- Survivor benefit calculations are, to put it mildly, really darned complicated. Many families may be eligible, but for just about every rule there is an exception, a ceiling, or an expiration date.
- You cannot apply for survivors’ benefits online like you can with some other programs. You have to call the national toll-free line or make an appointment at the local office.
- Some benefits aren’t retroactive and some expire, so call or visit ASAP.
When your spouse dies, so much demands your attention: notifying friends and relatives, making memorial arrangements, and giving yourself time to grieve. Add to that the task of applying for Social Security survivor benefits. Here’s what you need to know.
Inside this article
How do survivors’ benefits work?
If the deceased person worked long enough under Social Security, family members may be eligible for monthly payments.
That includes surviving spouses, unmarried children, and divorced spouses. In some cases, stepchildren, grandchildren, step-grandchildren or adopted children may be eligible.
Parents, stepparents, and adoptive parents may be eligible too, if the worker had been paying at least half their support.
How are survivor benefits calculated?
Social Security uses a system of credits based on a worker’s lifetime wages or self-employment income.
The greater the worker’s lifetime earnings, the more survivors’ may receive. The younger the worker, the fewer work credits are needed.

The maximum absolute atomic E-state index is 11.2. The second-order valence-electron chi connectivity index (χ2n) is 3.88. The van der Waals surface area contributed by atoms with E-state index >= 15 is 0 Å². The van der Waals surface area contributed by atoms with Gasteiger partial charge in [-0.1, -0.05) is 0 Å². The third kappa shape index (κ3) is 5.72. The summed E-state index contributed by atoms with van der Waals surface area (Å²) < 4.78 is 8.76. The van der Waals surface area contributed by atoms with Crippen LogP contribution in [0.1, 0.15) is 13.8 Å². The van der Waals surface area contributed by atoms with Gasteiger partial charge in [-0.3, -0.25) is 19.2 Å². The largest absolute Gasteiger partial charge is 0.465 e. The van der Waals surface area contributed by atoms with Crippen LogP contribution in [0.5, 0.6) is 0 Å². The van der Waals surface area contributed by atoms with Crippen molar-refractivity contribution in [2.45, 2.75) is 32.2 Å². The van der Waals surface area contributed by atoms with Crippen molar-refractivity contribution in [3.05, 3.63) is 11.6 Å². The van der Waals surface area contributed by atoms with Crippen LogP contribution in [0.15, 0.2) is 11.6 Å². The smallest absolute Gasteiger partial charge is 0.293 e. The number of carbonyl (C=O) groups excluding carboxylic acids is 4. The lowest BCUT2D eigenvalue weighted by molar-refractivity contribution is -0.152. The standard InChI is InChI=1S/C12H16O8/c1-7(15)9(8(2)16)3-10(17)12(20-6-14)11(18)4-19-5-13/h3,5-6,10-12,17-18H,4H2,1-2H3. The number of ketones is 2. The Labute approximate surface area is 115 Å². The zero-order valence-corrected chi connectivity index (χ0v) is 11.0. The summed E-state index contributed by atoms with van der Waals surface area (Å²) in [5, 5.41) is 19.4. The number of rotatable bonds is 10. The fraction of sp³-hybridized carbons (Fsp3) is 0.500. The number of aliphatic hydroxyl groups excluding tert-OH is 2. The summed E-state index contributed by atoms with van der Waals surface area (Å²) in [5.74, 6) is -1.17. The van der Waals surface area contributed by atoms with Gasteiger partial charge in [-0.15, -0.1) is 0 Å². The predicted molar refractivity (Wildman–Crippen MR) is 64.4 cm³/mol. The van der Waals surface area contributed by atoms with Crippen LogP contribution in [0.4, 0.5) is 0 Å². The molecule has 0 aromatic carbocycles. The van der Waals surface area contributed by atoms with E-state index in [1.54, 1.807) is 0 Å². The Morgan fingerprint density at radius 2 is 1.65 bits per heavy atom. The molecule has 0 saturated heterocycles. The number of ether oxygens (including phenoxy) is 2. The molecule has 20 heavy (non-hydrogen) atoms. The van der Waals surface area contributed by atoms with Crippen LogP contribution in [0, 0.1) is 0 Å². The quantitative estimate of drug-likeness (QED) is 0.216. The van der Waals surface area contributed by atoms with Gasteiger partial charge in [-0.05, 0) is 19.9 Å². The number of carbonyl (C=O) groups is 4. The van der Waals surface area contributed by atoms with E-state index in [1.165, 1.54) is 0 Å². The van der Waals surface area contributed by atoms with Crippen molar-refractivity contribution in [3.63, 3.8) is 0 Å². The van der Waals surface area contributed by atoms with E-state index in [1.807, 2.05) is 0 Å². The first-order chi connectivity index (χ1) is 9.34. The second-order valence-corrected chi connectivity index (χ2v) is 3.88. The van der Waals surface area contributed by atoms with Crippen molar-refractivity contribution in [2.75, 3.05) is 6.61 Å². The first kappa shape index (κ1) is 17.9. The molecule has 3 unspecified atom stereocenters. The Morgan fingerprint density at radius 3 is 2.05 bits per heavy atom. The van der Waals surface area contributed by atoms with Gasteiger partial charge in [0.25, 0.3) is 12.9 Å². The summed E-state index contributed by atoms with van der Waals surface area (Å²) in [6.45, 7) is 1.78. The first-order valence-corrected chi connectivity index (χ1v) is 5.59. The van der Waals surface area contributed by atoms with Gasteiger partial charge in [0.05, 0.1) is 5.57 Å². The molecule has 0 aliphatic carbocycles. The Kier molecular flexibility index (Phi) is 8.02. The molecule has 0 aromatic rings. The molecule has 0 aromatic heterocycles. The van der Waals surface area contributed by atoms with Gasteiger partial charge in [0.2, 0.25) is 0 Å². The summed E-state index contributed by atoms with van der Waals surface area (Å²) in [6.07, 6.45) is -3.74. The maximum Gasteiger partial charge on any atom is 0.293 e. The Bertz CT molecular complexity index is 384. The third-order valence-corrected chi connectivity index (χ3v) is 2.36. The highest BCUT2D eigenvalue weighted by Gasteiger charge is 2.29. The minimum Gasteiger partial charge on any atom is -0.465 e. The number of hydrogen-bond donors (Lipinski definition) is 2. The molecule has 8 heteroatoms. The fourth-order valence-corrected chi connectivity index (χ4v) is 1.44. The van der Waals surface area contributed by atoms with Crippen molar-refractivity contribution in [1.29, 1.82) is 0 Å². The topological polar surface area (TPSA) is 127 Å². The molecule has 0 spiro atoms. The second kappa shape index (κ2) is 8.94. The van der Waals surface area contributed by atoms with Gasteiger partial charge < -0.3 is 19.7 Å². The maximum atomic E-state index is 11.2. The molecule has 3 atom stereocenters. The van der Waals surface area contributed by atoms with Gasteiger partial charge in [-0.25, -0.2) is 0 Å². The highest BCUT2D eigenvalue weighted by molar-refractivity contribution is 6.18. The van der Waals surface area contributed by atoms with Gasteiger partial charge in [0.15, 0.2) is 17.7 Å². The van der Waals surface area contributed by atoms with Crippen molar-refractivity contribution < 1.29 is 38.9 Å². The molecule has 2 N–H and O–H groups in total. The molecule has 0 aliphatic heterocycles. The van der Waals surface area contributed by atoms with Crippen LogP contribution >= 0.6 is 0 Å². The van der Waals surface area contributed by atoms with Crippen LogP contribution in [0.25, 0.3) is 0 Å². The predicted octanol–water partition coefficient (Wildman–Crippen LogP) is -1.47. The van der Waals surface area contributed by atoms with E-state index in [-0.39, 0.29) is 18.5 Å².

There are many exceptions, and the calculations can be very complex, depending on age, disabilities, remarriage, and disabilities. Here are a few samples of the many “if-then” scenarios:
A surviving spouse of any age who’s caring for the worker’s under-16 child may receive 75% of the basic benefit amount.
A child under age 18 (19 if attending 12th grade or lower) or with a disability that begins before age 22, may receive 75%.
Divorced spouses can collect survivor benefits if the marriage lasted at least 10 years, but they become ineligible if they remarry before 60 (50 if they’re disabled).
The total amount a family receives is limited to between 150% and 180% of the basic benefit amount, and everyone’s payment is reduced proportionately. (Payments to divorced spouses don’t count.)
“The rules are complicated and vary depending on your situation, so talk to one of our representatives about the choices available to you,” Social Security advises.
Different rules for the differently abled
Rules for disabled survivors are less onerous.